not always sufficient. For instructions on how to work around this issue, see Configuring Spark on YARN for
Long-running Applications.
Task Process Exit Codes
All YARN tasks on the NodeManager are executed in a JVM. When a task executes successfully, the exit code is
0. Exit codes of 0 are not logged, as they are the expected result. Any non-zero exit code is logged as an error.
The non-zero exit code is reported by the NodeManager as an error in the child process. The NodeManager itself
is not affected by the error.
There are multiple reasons why the task JVM might exit with a non-zero code, though there is no exhaustive
list. Exit codes can be split into two categories:
1. Set by the JVM based on the OS signal received by the JVM
2. Directly set in the code
Signal-related exit codes When the OS sends a signal to the JVM, the JVM handles the signal, which could cause
the JVM to exit. Not all signals cause the JVM to exit. Exit codes for OS signals have a value between 128 and
160. Logs show non-zero status codes without further explanation.
Two exit values that typically do not require investigation are 137 and 143. These values are logged when the
JVM is killed by the NodeManager or the OS. The NodeManager might kill a JVM due to task pre-emption (if that
is configured) or speculative execution. The OS might kill the JVM when the JVM exceeds system limits like CPU
time. You should investigate these codes if they appear frequently, as they might indicate a misconfiguration
or a structural problem with regard to resources.
Exit code 154 is used in RecoveredContainerLaunch#call to indicate containers that were lost between
NodeManager restarts without an exit code being recorded. This is usually a bug, and requires investigation.
Other exit codes The JVM might exit if there is an unrecoverable error while executing a task. The exit code and
the message logged should provide more detail. A Java stack trace might also be logged as part of the exit. These
exits should be investigated further to discover a root cause.
In the case of a streaming MapReduce job, the exit code of the JVM is the same as the mapper or reducer in use.
The mapper or reducer can be a shell script or Python script. This means that the underlying script dictates the
exit code: in streaming jobs, you should take this into account during your investigation.

Managing Oozie
This section describes tasks for managing Oozie.

210 | Cloudera Administration

Managing CDH and Managed Services


Configuring Oozie for High Availability
In CDH 5, you can configure multiple active Oozie servers against the same database. Oozie high availability is
active-active or hot-hot so that both Oozie servers are active at the same time, with no failover. High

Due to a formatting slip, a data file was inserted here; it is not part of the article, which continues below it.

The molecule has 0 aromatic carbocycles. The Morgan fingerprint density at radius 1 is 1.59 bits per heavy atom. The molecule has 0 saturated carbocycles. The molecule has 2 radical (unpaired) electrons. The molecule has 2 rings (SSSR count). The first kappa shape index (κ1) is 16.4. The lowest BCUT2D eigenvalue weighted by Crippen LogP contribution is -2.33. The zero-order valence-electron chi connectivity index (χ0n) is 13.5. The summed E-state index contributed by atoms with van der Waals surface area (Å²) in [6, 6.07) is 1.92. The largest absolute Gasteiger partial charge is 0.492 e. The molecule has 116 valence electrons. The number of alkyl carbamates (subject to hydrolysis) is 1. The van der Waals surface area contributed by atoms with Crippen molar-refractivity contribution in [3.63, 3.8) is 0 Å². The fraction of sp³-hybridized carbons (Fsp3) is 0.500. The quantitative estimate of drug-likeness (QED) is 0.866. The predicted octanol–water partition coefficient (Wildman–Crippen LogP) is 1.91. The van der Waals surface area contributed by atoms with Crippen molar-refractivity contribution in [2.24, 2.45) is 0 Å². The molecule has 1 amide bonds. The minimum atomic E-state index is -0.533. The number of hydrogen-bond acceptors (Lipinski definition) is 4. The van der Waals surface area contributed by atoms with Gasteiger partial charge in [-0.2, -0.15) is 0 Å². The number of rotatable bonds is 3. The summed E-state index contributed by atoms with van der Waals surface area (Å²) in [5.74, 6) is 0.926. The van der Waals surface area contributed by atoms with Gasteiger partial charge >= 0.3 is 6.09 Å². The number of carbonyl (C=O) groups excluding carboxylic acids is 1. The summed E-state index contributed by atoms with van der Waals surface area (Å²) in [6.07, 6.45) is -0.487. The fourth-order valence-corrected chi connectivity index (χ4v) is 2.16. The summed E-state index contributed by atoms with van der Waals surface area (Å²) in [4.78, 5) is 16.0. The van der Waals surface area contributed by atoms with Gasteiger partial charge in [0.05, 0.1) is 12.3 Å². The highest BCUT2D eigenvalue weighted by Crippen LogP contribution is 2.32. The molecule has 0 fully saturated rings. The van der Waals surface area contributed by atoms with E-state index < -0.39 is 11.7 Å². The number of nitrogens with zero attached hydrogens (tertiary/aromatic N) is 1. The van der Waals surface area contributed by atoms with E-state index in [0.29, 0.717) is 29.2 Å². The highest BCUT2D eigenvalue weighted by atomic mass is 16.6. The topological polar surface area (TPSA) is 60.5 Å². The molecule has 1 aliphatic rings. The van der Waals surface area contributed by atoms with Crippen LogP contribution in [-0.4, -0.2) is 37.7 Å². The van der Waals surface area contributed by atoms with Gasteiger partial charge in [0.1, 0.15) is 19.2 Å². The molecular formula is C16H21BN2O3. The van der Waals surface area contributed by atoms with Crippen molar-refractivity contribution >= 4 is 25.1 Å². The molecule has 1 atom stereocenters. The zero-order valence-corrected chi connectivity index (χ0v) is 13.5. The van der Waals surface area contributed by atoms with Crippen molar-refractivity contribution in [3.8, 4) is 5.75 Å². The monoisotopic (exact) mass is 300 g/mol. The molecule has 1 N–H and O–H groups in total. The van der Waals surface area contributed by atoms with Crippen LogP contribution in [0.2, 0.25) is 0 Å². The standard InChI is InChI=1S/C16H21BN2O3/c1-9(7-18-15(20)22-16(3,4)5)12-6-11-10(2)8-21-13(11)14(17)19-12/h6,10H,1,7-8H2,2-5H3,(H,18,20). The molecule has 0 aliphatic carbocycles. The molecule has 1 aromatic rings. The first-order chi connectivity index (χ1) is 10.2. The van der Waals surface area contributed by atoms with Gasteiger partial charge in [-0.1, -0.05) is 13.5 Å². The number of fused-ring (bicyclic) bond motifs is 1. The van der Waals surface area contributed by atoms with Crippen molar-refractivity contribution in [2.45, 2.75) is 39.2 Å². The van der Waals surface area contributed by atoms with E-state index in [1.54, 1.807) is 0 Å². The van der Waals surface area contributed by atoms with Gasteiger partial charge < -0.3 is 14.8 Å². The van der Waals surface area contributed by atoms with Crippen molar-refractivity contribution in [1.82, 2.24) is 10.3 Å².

availability for Oozie is supported in both MRv1 and MRv2 (YARN).
Requirements
The requirements for Oozie high availability are:
Multiple active Oozie servers, preferably identically configured.
JDBC JAR in the same location across all Oozie hosts (for example, /var/lib/oozie/).
External database that supports multiple concurrent connections, preferably with HA support. The default
Derby database does not support multiple concurrent connections.
ZooKeeper ensemble with distributed locks to control database access, and service discovery for log
aggregation.
Load balancer (preferably with HA support, for example HAProxy), virtual IP, or round-robin DNS to provide
a single entry point (of the multiple active servers), and for callbacks from the Application Master or JobTracker.
For information on setting up TLS/SSL communication with Oozie HA enabled, see Additional Considerations
when Configuring TLS/SSL for Oozie HA.
Configuring Oozie High Availability Using Cloudera Manager
Required Role:
Important: Enabling or disabling high availability makes the previous monitoring history unavailable.
Enabling Oozie High Availability
1. Ensure that the requirements are satisfied.
2. In the Cloudera Manager Admin Console, go to the Oozie service.
3. Select Actions > Enable High Availability to see eligible Oozie server hosts. The host running the current
Oozie server is not eligible.
4. Select the host on which to install an additional Oozie server and click Continue.
5. Specify the host and port of the Oozie load balancer, and click Continue. Cloudera Manager stops the Oozie
servers, adds another Oozie server, initializes the Oozie server High Availability state in ZooKeeper, configures
Hue to reference the Oozie load balancer, and restarts the Oozie servers and dependent services.
Disabling Oozie High Availability
1. In the Cloudera Manager Admin Console, go to the Oozie service.
2. Select Actions > Disable High Availability to see all hosts currently running Oozie servers.
3. Select the one host to run the Oozie server and click Continue. Cloudera Manager stops the Oozie service,
removes the additional Oozie servers, configures Hue to reference the Oozie service, and restarts the Oozie
service and dependent services.
Configuring Oozie High Availability Using the Command Line
For installation and configuration instructions for configuring Oozie HA using the command line, see
https://archive.cloudera.com/cdh5/cdh/5/oozie.